Sound Layering: An intro to the Combinator

Layering sounds is a basic and old technique to turn any chord, bass or lead lines into a more harmonically complex, interesting and/or bigger and wider sound.

Electronic instruments are no exception to this. Some were even designed from the ground up with this as a key feature.

MIDI helped this technique, allowing musicians to easily play more than one synth simultaneously out of the same controlling keyboard, achieving that same layering effect even with those instruments that weren’t capable of playing different sounds (i.e. patches/presets) at the same time on their own (i.e. weren’t multi-timbral).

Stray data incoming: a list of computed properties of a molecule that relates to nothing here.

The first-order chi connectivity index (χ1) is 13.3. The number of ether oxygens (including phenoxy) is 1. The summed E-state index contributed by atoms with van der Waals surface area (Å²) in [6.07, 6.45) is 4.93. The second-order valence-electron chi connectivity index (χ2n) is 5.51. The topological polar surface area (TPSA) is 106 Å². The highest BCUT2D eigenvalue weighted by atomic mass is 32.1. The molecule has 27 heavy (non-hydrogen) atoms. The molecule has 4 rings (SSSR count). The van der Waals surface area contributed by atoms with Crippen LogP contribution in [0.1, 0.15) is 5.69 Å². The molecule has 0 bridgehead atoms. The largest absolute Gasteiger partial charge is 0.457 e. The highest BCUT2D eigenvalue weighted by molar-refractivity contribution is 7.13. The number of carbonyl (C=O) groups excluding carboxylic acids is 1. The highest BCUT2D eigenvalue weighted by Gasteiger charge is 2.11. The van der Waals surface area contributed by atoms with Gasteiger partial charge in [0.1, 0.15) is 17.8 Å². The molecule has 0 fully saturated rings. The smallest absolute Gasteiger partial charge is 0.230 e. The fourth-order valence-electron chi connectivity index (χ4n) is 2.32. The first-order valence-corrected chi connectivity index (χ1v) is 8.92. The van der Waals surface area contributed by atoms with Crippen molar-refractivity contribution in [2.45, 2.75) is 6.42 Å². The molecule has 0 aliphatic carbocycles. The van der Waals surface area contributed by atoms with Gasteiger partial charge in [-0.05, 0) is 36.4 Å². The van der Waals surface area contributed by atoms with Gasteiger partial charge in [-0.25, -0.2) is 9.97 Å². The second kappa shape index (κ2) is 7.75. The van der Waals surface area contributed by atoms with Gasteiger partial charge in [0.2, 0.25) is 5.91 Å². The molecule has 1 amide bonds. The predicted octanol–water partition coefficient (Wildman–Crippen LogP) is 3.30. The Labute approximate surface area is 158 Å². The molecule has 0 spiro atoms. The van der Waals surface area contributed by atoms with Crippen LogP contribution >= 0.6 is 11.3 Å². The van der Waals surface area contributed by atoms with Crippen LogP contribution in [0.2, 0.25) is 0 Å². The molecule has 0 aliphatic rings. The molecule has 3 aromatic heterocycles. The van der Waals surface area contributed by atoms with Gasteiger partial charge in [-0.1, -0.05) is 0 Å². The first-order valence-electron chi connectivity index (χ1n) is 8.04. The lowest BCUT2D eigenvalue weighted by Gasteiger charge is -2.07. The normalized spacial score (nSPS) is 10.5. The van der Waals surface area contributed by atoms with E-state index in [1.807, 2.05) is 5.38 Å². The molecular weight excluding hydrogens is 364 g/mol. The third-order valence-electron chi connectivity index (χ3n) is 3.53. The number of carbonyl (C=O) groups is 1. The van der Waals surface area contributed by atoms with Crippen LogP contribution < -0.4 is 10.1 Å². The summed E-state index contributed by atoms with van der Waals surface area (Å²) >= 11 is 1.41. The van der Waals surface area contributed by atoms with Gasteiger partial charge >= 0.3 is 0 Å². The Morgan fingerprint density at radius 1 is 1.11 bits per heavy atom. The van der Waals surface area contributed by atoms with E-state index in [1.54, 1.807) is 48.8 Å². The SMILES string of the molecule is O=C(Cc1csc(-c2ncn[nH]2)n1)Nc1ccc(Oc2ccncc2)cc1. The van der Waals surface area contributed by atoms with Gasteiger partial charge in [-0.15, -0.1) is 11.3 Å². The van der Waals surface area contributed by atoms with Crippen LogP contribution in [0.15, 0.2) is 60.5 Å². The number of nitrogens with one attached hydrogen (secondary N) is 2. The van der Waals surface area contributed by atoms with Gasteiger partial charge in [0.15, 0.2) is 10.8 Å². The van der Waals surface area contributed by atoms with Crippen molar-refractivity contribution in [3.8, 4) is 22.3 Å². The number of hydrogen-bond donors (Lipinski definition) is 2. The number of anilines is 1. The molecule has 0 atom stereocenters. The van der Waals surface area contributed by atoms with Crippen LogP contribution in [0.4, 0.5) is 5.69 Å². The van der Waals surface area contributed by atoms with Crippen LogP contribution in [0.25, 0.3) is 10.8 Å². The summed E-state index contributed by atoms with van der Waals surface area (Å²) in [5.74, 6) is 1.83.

On early versions of Reason, one could achieve this layering of sounds by duplicating the same MIDI track and assigning those tracks to drive different instrument layers, but fortunately, since Reason 3.0, there’s a more compact and elegant solution: the Combinator! Read on for our tutorial on getting started layering sounds inside a Combinator.

CV in Reason: Behind those front panels

Soon after Rack Extensions were made available to Reason users, we’ve seen a clear growth of utility-type devices specifically dealing with Control Voltage (CV for short).

To better understand why that happened, what missing features these devices are trying to cover and how to get the most out of the existing and new devices, there are a few basic principles about CV that beginners in computer-based music production and even experienced DAW users new to Reason need to keep in mind. Even experienced Reason users that dismissed CV as an uninteresting tool may end up getting something out of these basic notions when reading our reviews and tutorials.